Using wkhtmltopdf and an Xvfb daemon to render HTML to PDF

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I have a lot of projects that consist of collecting information and then rendering it to PDF, initially I used tcpdf, but the rendering is VERY finicky. I was doing some additional research a few weeks ago for a personal project and found wkhtmltopdf.


I have a lot of projects that consist of collecting information and then rendering it to PDF, initially I used tcpdf, but the rendering is VERY finicky. I was doing some additional research a few weeks ago for a personal project and found wkhtmltopdf.

I was scraping my Harvest time sheets to gather my hours for the previous two weeks, rendering to a PDF, and automatically creating a RightSignature document to be signed by my employers. If you’ve ever had to do this, it can be somewhat of a pain to do repeatedly, especially when you’re really busy. Plus, automating things is awesome.

For that process, I used some python (with Requests), wkhtmltopdf, and Xvfb‘s (X virtual framebuffer) xvfb-run command. This is fine, because I run the process manually, at will.

I have some other projects that require repeated rendering on a live site, for multiple users. Running individual xvfb-run processes for each request is just a dumb idea. Your server is going to explode if you do this. Don’t do it.

In order to use a single Xvfb process, I needed to set it up as a daemon that is run by the www-data user, so that the PHP wrapper I am using (PHPWkHtmlToPDF) can access the virtual frame buffer, and use the webkit rendering engine (Chrome) to save it to PDF.

I could (and probably will) setup a processing queue using rabbitmq or the likes, but for now (and for this post), this is fine.

Let’s get started, shall we?

These instructions are centered around Ubuntu, so your milage may vary depending on the setup you are using.

Step 1: Install wkhtmltopdf and xvfb

# apt-get install wkhtmltopdf xvfb

Step 2: Create and enable the init script for the xvfb daemon

Note “:0″ in XVFBARGS which sets to display 0, and the –set-guid parameter, which runs the daemon as the www-data user. If you are not running a headless server, make sure to change all references to “:0″ to “:#” (ie: :1, :2 or :22) to avoid conflicts with your existing X session(s)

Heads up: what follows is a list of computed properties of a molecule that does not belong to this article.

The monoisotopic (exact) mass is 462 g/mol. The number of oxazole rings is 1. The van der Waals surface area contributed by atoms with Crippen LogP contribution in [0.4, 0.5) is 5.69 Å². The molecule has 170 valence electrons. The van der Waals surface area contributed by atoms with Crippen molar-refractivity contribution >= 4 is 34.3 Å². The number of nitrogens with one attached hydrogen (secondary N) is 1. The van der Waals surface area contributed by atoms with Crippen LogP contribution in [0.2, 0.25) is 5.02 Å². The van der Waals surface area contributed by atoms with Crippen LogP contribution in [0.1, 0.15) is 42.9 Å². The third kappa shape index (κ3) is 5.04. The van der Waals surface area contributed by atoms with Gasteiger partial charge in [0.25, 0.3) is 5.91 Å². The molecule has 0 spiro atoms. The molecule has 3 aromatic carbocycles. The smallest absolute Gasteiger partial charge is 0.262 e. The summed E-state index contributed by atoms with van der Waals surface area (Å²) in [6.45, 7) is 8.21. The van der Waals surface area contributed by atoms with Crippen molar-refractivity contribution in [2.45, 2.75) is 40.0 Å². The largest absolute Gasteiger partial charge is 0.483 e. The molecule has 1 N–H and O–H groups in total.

Put the following in “/etc/init.d/xvfb”:

XVFB=/usr/bin/Xvfb
XVFBARGS=":0 -screen 0 1024x768x24 -ac +extension GLX +render -noreset"
PIDFILE=/var/run/xvfb.pid
case "$1" in
  start)
    echo -n "Starting virtual X frame buffer: Xvfb"
    start-stop-daemon --chuid www-data --start --quiet --pidfile $PIDFILE --make-pidfile --background --exec $XVFB -- $XVFBARGS
    echo "."
    ;;
  stop)
    echo -n "Stopping virtual X frame buffer: Xvfb"
    start-stop-daemon --chuid www-data --stop --quiet --pidfile $PIDFILE
    echo "."
    ;;
  restart)
    $0 stop
    $0 start
    ;;
  *)
        echo "Usage: /etc/init.d/xvfb {start|stop|restart}"
        exit 1
esac

exit 0

Enable your init script:

# update-rc.d xvfb defaults 10

Run your init script:

# /etc/init.d/xvfb start
Starting virtual X frame buffer: Xvfb.

Check to confirm your Xvfb is running:

# ps auxU www-data | grep [X]vfb
www-data 17852  0.0  0.2  54960  7904 ?        S    04:31   0:00 /usr/bin/Xvfb ...

Great! The daemon is up and running (hopefully).

Step 3: Modify the PHPWkHtmlToPdf Wrapper

We need to modify the wrapper’s call to wkhtmltopdf so it knows we are using a specific X session (see the notes about “:0″ above)

Open up the WkHtmlToPdf.php class/file and find the “getCommand” function (around line #252 at time of writing this post) and add a line to the beginning of the command variable that exports the DISPLAY variable to match the display number you used. In my case it’s “:0″, since I am running a headless server.

/**
    * @param string $filename the filename of the output file
    * @return string the wkhtmltopdf command string
    */
   public function getCommand($filename)
   {
       $command = 'export DISPLAY=":0";';
       $command .= $this->enableEscaping ? escapeshellarg($this->bin) : $this->bin;

       $command .= $this->renderOptions($this->options);

       foreach ($this->objects as $object) {
           $command .= ' ' . $object['input'];
           unset($object['input']);
           $command .= $this->renderOptions($object);
       }

       return $command . ' ' . $filename;
   }

Save, and you’re ready to….

Step 4: RENDER!

I use twig to fill up some html templates, but for the sake of an example, we’ll use PHP to grab the Google homepage and render it to a PDF.

include "classes/WkHtmlToPdf.php";

// instantiate the wrapper
$pdf = new WkHtmlToPdf;

// add the content, addPage can take HTML strings, URLs, or filenames.
$pdf->addPage("http://google.com");

// for this example, we'll just use send, which sends the PDF directly to the browser
// if (!$pdf->saveAs('/tmp/google.pdf')): // this saves to a file
if (!$pdf->send()):
    throw new Exception('Could not create PDF: ' . $pdf->getError());
endif;

Save this, run it, and you should be presented with well rendered PDF of the Google homepage.

There are a few options to get the render a bit more accurate, but you can see those at https://github.com/mikehaertl/phpwkhtmltopdf.

Enjoy and happy rendering!